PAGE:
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Genome editing for dissecting and curing human genetic diseases

Genetic disorders in humans are caused by various types of genomic aberrations, such as point mutations, insertions and/or deletions, and chromosomal rearrangements including inversions and translocations. It had been highly unlikely that these errors in genomic DNA could directly and precisely be reproduced or corrected in human cells and in animal organisms, prior to the emergence of genome editing technology. Recently, functional genomics studies have been highly accelerated by this rapidly evolving technology. Genome editing depends on a site-specific introduction of DNA double-strand break (DSB), followed by error-prone or exogenous donor-dependent DSB repair, resulting in gene knockout or knock-in, respectively. The basic system of genome editing was established in 1990s, but the technology became explosively grown and sophisticated in 2010s.

The driving force of such technological burst was the development of CRISPR-Cas9 system, which possessed robust activity of DSB introduction and enabled easy construction of nuclease tools. Initially developed nuclease, SpCas9 (Cas9 from Streptococcus pyogenes), had several limitations such as large protein size, restriction of targetable sequence depending on protospacer adjacent motif, and relatively high risk of off-target mutations; however, these limitations have quickly been overcome in various ways, including protein engineering of SpCas9, and discovering and characterizing Cas9 from other bacterial species or other types of Cas proteins such as Cpf1. Along with the development of nuclease tools, various applied systems have also been developed in a rapid pace. For example, gene knock-in has currently been applied not only through homologous recombination but also through various kinds of DSB repair pathways including non-homologous end-joining and microhomology-mediated end-joining. Combined applications of genome editing tools and mammalian artificial chromosome vectors have opened up a new avenue of megabase-sized introduction or replacement of genomic regions. Genome-wide CRISPR screening systems have enabled forward genetics studies in human cells. Scarless control of gene function has been achieved by the transcriptional activation/repression systems via artificial transcription factor and epigenome editing systems.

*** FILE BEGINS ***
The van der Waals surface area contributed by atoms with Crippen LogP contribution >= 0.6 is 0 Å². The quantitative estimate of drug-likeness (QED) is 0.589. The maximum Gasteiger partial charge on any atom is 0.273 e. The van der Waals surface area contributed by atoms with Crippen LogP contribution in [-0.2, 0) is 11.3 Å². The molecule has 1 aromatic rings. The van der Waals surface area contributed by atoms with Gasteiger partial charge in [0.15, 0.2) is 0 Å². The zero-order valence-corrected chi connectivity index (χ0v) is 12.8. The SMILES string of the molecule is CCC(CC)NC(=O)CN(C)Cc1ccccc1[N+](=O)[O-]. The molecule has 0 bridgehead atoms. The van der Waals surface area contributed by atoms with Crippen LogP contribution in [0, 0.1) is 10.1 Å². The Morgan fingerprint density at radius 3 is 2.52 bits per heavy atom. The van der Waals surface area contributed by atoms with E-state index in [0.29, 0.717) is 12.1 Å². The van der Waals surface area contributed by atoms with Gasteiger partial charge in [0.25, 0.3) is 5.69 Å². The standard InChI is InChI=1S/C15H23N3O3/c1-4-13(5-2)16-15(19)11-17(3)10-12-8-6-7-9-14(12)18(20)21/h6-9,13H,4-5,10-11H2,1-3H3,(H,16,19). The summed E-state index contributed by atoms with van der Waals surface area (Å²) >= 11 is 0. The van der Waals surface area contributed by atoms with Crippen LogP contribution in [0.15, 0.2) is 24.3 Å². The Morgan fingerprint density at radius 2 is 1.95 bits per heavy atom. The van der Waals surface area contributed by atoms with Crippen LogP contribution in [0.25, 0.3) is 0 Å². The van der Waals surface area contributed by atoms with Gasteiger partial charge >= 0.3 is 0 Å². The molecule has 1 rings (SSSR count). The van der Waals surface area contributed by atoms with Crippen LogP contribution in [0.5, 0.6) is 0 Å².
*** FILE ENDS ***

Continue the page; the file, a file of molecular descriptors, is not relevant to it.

In this special issue, recent advances on genome editing technologies for dissecting and curing human genetic diseases are summarized in nine review articles. These include current status of genome editing in various mammalian species such as mice, rats, and marmosets, genome editing in cultured cells, in stem cells, and in vivo, and various expanded applications, such as chromosome transfer-mediated disease modeling and humanization, CRISPR screening, and epigenome editing. We believe our special issue serves as a comprehensive guide to the front-line of genome editing technology for mammalian genetics studies.

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Correspondence to Tetsushi Sakuma or Takashi Yamamoto.

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Sakuma, T., Yamamoto, T. Genome editing for dissecting and curing human genetic diseases. J Hum Genet 63, 105 (2018).

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